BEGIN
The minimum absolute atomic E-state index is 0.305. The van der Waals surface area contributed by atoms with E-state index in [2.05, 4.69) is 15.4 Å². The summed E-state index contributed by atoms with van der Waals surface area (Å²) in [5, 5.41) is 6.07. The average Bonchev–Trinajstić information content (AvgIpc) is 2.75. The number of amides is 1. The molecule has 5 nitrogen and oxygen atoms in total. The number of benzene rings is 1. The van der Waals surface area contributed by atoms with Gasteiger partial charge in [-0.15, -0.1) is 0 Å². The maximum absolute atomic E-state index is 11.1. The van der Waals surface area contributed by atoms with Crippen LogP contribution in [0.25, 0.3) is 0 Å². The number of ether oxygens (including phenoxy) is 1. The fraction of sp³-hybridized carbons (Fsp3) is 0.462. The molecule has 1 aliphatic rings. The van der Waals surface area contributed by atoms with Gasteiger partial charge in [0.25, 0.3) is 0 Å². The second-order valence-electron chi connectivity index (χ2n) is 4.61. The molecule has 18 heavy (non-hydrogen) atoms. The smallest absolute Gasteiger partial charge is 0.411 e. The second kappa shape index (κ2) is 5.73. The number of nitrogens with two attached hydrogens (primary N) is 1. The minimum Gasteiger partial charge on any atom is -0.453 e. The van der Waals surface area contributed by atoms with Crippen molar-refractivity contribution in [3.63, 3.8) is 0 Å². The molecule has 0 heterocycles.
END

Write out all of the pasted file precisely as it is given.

The minimum absolute atomic E-state index is 0.305. The van der Waals surface area contributed by atoms with E-state index in [2.05, 4.69) is 15.4 Å². The summed E-state index contributed by atoms with van der Waals surface area (Å²) in [5, 5.41) is 6.07. The average Bonchev–Trinajstić information content (AvgIpc) is 2.75. The number of amides is 1. The molecule has 5 nitrogen and oxygen atoms in total. The number of benzene rings is 1. The van der Waals surface area contributed by atoms with Gasteiger partial charge in [-0.15, -0.1) is 0 Å². The maximum absolute atomic E-state index is 11.1. The van der Waals surface area contributed by atoms with Crippen LogP contribution in [0.25, 0.3) is 0 Å². The number of ether oxygens (including phenoxy) is 1. The fraction of sp³-hybridized carbons (Fsp3) is 0.462. The molecule has 1 aliphatic rings. The van der Waals surface area contributed by atoms with Gasteiger partial charge in [0.25, 0.3) is 0 Å². The second-order valence-electron chi connectivity index (χ2n) is 4.61. The molecule has 18 heavy (non-hydrogen) atoms. The smallest absolute Gasteiger partial charge is 0.411 e. The second kappa shape index (κ2) is 5.73. The number of nitrogens with two attached hydrogens (primary N) is 1. The minimum Gasteiger partial charge on any atom is -0.453 e. The van der Waals surface area contributed by atoms with Crippen molar-refractivity contribution in [3.63, 3.8) is 0 Å². The molecule has 0 heterocycles.